Sunday, December 6, 2009

Being Thankful for what I've got

Today I got the opportunity to go to the grocery store without taking my three kids along. I collected the groceries I needed without anyone asking for a cookie, or asking to buy junkfood, or without telling any kids to "knock that off" or "quit fighting". I didn't have to remember whose turn it was to drive the kiddie shopping cart or ask anyone to stop licking the produce (don't ask).

I selected a checkout line, and it was (of course) the slowest line in the history of mankind. I had a lot to think about while I was standing in line. The reason the line was so slow was because the lady in front of me didn't have enough money for her groceries. Here are a few of the things I was contemplating while I stood behind her:

1) Thank goodness my kids aren't in line with me.
I knew the right attitude to have while I stood in line for all of eternity: To be thankful that it wasn't me up there, trying to figure out what food I could do without. I was thankful for that, but I also knew it would have been a lot harder to remember that gratefulness if I had been at the end of a shopping trip with my kiddos. Those darn nice checkers always ask me "how are you today?" and the answer is always a crazy-eyed "fine but nobody else better touch anything or mom's gonna lose it". The thing is, I ought to be able to be patient with life's road bumps even with the kids in tow. I'm not sure I would have been. My kids are an amazing blessing on their worst day, but I think I get overwhelmed by the constancy of motherhood and lose perspective a few million times a day.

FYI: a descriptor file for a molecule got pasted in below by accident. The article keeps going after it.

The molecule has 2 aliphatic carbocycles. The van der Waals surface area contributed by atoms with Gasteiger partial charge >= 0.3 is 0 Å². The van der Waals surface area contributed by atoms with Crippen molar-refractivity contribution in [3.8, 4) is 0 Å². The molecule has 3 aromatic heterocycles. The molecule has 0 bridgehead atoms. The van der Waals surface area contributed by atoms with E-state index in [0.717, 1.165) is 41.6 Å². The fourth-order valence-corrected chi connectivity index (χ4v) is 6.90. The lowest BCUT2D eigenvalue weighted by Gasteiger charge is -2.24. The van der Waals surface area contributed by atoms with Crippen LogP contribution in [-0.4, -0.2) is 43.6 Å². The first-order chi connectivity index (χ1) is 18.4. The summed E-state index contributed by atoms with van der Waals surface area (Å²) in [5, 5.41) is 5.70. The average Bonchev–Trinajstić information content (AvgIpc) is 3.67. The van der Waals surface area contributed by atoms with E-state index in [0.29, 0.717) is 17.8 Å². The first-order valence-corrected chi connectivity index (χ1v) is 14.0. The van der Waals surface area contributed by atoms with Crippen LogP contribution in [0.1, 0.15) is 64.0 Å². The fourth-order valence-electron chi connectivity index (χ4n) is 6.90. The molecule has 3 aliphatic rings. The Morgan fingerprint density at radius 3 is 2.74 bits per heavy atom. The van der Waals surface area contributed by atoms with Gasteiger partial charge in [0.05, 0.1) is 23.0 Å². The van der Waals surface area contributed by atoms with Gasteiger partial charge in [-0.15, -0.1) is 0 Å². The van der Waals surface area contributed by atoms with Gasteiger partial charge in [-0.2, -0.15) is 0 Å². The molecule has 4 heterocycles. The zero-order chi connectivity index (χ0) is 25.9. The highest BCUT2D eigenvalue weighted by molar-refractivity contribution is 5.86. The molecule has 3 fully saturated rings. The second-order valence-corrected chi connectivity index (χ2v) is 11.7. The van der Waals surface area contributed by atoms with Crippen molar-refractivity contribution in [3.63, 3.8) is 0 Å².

2) If she knew she only had $90 to spend, why didn't she add up her food as she shopped?
Okay, this sounds a litter meaner than I actually felt in the moment. I just felt so bad for her and wished she wasn't in this situation that she clearly felt mortified by. Then I thought...maybe she doesn't have the math skills to do mental calculation or even the math skills to add everything up on paper. I think a good education is something I take for granted. Maybe she didn't have the benefit of that, so adding up a bunch of items in a grocery store is a little beyond her. An easy time with math is something else I should be thankful for...

3) Why can't I look at her?
I found myself looking at everything in the store except for that poor woman. She was really embarrassed. She kept having the checker take a few items out and then retotal the bill and then try to run her credit card again...hoping to get under her credit limit I suppose. I didn't want to stand there staring at her, watching her trying to decide if it would be easier to do without the milk or the meat. I didn't want her to think that I couldn't bear to look at her or that she was somehow beneath my notice. I think the right thing to do would have been to give her an encouraging look...but somehow I couldn't master that and so I just avoided her gaze. I think Maybeth would have known how to be more supportive.

Just wanted to share my experience at the grocery store while it was on my mind. Just reflecting on people that have to struggle to buy food makes me want to do more to support local food banks. Let's all reach out to help our neighbors who are struggling this holiday season.

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